Share the story of what Open Access means to you
University of Michigan needs your feedback to better understand how readers are using openly available ebooks. You can help by taking a short, privacy-friendly survey.
Games and Festivals in Classical Antiquity: Proceedings of the Conference held in Edinburgh 10–12 July 2000Sinclair Bell and Glenys Davies 2004 © BAR Publishing
You do not have access to this book. How to get access.
The 14 papers in this volume are taken from a conference held in Edinburgh in 2004. When the organisers called for papers for a conference on Games and Festivals they had no idea the response would be so varied—ranging from Minoan bull leaping to Samoan kilikiti—or that the papers would turn out to be so thematically interrelated. The response has shown that it is not so much the mechanics of the games or the actions carried out at ancient festivals that fascinate modern scholars as their social and political significance and the way the theme could be manipulated by writers and artists. Games and festivals were at the heart of Classical societies, playing a much more important role than in modern western societies (even taking football into account). Festivals structured the year and were inextricably bound up with the structures of society. Games and festivals are also closely linked, as most competitive games took place at a festival, or at least in a religious context, even, it seems, cock fighting and dicing, and many festivals contained elements of competition. Competitiveness pervades Greek and Roman life—and this is reflected in literature and art. In this, an Olympic year, a new selection of papers on Classical games and festivals is especially welcome.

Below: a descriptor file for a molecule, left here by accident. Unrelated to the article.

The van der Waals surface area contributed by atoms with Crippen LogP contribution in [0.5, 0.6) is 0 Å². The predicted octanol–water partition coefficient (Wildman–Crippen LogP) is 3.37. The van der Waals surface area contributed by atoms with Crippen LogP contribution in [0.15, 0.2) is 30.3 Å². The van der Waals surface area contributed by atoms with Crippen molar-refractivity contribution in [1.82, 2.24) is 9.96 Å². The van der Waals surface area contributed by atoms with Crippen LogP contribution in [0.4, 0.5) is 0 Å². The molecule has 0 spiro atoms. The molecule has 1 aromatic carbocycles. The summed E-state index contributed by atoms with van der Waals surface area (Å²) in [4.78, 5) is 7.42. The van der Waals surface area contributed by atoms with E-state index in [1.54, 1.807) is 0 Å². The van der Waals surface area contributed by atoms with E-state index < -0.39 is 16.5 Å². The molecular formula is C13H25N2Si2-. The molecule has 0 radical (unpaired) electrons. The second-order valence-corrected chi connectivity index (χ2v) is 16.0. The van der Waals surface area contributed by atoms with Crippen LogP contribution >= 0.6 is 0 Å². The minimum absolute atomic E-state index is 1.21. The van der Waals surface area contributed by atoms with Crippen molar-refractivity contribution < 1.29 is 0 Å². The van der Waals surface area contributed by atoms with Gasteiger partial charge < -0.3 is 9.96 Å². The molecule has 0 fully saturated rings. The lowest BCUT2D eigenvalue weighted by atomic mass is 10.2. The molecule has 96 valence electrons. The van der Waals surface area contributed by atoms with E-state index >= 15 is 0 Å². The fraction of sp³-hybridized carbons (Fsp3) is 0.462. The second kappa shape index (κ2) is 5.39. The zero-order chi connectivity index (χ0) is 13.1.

- BAR pre-2020
- BAR International Series pre-2020
- 9781841715803 (paperback)
- 9781407326320 (ebook)
- BAR Number
- Festschrifte / Presentation Volumes
- Music and Dance
- Art / Sculpture / Gems / Seals
- Classical and Hellenistic
- Late Antiquity and Byzantium
- Ethnoarchaeology / Anthropology
- Ritual / Religion / Temples
- Epigraphy / Ancient and Medieval Texts / Papyri
- Greece, Aegean, Crete and Black Sea
- Bronze Age and Iron Age
- Citable Link
8 views since February 28, 2020